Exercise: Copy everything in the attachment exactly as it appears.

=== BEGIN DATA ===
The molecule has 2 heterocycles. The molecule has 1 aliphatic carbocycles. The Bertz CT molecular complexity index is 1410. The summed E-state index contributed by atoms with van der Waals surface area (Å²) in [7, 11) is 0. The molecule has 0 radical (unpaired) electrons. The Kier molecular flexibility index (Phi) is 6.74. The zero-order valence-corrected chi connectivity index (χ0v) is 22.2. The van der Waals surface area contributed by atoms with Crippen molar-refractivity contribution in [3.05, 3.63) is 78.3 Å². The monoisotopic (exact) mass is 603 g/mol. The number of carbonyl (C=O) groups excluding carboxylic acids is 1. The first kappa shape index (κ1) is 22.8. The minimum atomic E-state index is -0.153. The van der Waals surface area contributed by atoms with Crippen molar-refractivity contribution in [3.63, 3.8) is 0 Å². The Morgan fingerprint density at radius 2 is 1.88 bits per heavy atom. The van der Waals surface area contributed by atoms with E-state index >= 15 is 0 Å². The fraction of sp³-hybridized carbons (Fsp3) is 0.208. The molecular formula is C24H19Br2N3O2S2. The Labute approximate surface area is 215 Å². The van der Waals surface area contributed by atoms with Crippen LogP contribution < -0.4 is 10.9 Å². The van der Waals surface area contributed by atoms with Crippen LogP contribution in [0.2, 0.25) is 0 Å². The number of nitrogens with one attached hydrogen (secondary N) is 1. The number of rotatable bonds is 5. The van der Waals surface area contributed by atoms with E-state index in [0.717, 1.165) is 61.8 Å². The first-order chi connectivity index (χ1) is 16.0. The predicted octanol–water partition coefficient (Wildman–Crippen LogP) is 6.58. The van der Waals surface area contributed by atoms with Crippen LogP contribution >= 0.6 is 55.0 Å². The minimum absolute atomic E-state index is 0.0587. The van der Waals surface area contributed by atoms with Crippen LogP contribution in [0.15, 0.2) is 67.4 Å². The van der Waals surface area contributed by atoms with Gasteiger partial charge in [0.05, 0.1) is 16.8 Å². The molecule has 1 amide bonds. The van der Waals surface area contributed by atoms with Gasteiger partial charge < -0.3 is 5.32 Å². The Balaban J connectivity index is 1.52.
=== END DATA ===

The molecule has 2 heterocycles. The molecule has 1 aliphatic carbocycles. The Bertz CT molecular complexity index is 1410. The summed E-state index contributed by atoms with van der Waals surface area (Å²) in [7, 11) is 0. The molecule has 0 radical (unpaired) electrons. The Kier molecular flexibility index (Phi) is 6.74. The zero-order valence-corrected chi connectivity index (χ0v) is 22.2. The van der Waals surface area contributed by atoms with Crippen molar-refractivity contribution in [3.05, 3.63) is 78.3 Å². The monoisotopic (exact) mass is 603 g/mol. The number of carbonyl (C=O) groups excluding carboxylic acids is 1. The first kappa shape index (κ1) is 22.8. The minimum atomic E-state index is -0.153. The van der Waals surface area contributed by atoms with Crippen molar-refractivity contribution in [3.63, 3.8) is 0 Å². The Morgan fingerprint density at radius 2 is 1.88 bits per heavy atom. The van der Waals surface area contributed by atoms with E-state index >= 15 is 0 Å². The fraction of sp³-hybridized carbons (Fsp3) is 0.208. The molecular formula is C24H19Br2N3O2S2. The Labute approximate surface area is 215 Å². The van der Waals surface area contributed by atoms with Crippen LogP contribution < -0.4 is 10.9 Å². The van der Waals surface area contributed by atoms with Crippen LogP contribution in [0.2, 0.25) is 0 Å². The number of nitrogens with one attached hydrogen (secondary N) is 1. The number of rotatable bonds is 5. The van der Waals surface area contributed by atoms with E-state index in [0.717, 1.165) is 61.8 Å². The first-order chi connectivity index (χ1) is 16.0. The predicted octanol–water partition coefficient (Wildman–Crippen LogP) is 6.58. The van der Waals surface area contributed by atoms with Crippen LogP contribution >= 0.6 is 55.0 Å². The minimum absolute atomic E-state index is 0.0587. The van der Waals surface area contributed by atoms with Crippen LogP contribution in [0.15, 0.2) is 67.4 Å². The van der Waals surface area contributed by atoms with Gasteiger partial charge in [0.05, 0.1) is 16.8 Å². The molecule has 1 amide bonds. The van der Waals surface area contributed by atoms with Gasteiger partial charge < -0.3 is 5.32 Å². The Balaban J connectivity index is 1.52.